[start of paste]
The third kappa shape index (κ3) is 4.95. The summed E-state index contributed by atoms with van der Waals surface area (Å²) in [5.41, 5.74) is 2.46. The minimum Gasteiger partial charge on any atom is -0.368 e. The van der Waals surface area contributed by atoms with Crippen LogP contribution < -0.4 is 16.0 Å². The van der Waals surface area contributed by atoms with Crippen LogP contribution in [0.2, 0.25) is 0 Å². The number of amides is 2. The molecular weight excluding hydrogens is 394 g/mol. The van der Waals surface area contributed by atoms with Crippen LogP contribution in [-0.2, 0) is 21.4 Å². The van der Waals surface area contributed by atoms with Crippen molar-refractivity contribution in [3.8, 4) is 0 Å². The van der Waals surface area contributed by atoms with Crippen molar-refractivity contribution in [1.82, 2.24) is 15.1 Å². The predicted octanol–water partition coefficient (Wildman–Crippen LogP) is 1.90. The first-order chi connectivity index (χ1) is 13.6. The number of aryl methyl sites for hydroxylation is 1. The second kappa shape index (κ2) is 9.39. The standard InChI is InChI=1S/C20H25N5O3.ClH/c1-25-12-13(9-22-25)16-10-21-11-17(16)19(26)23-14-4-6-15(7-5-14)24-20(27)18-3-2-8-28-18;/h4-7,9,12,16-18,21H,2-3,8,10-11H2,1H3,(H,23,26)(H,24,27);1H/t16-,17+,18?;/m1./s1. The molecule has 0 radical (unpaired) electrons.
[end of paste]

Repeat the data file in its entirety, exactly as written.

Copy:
The third kappa shape index (κ3) is 4.95. The summed E-state index contributed by atoms with van der Waals surface area (Å²) in [5.41, 5.74) is 2.46. The minimum Gasteiger partial charge on any atom is -0.368 e. The van der Waals surface area contributed by atoms with Crippen LogP contribution < -0.4 is 16.0 Å². The van der Waals surface area contributed by atoms with Crippen LogP contribution in [0.2, 0.25) is 0 Å². The number of amides is 2. The molecular weight excluding hydrogens is 394 g/mol. The van der Waals surface area contributed by atoms with Crippen LogP contribution in [-0.2, 0) is 21.4 Å². The van der Waals surface area contributed by atoms with Crippen molar-refractivity contribution in [3.8, 4) is 0 Å². The van der Waals surface area contributed by atoms with Crippen molar-refractivity contribution in [1.82, 2.24) is 15.1 Å². The predicted octanol–water partition coefficient (Wildman–Crippen LogP) is 1.90. The first-order chi connectivity index (χ1) is 13.6. The number of aryl methyl sites for hydroxylation is 1. The second kappa shape index (κ2) is 9.39. The standard InChI is InChI=1S/C20H25N5O3.ClH/c1-25-12-13(9-22-25)16-10-21-11-17(16)19(26)23-14-4-6-15(7-5-14)24-20(27)18-3-2-8-28-18;/h4-7,9,12,16-18,21H,2-3,8,10-11H2,1H3,(H,23,26)(H,24,27);1H/t16-,17+,18?;/m1./s1. The molecule has 0 radical (unpaired) electrons.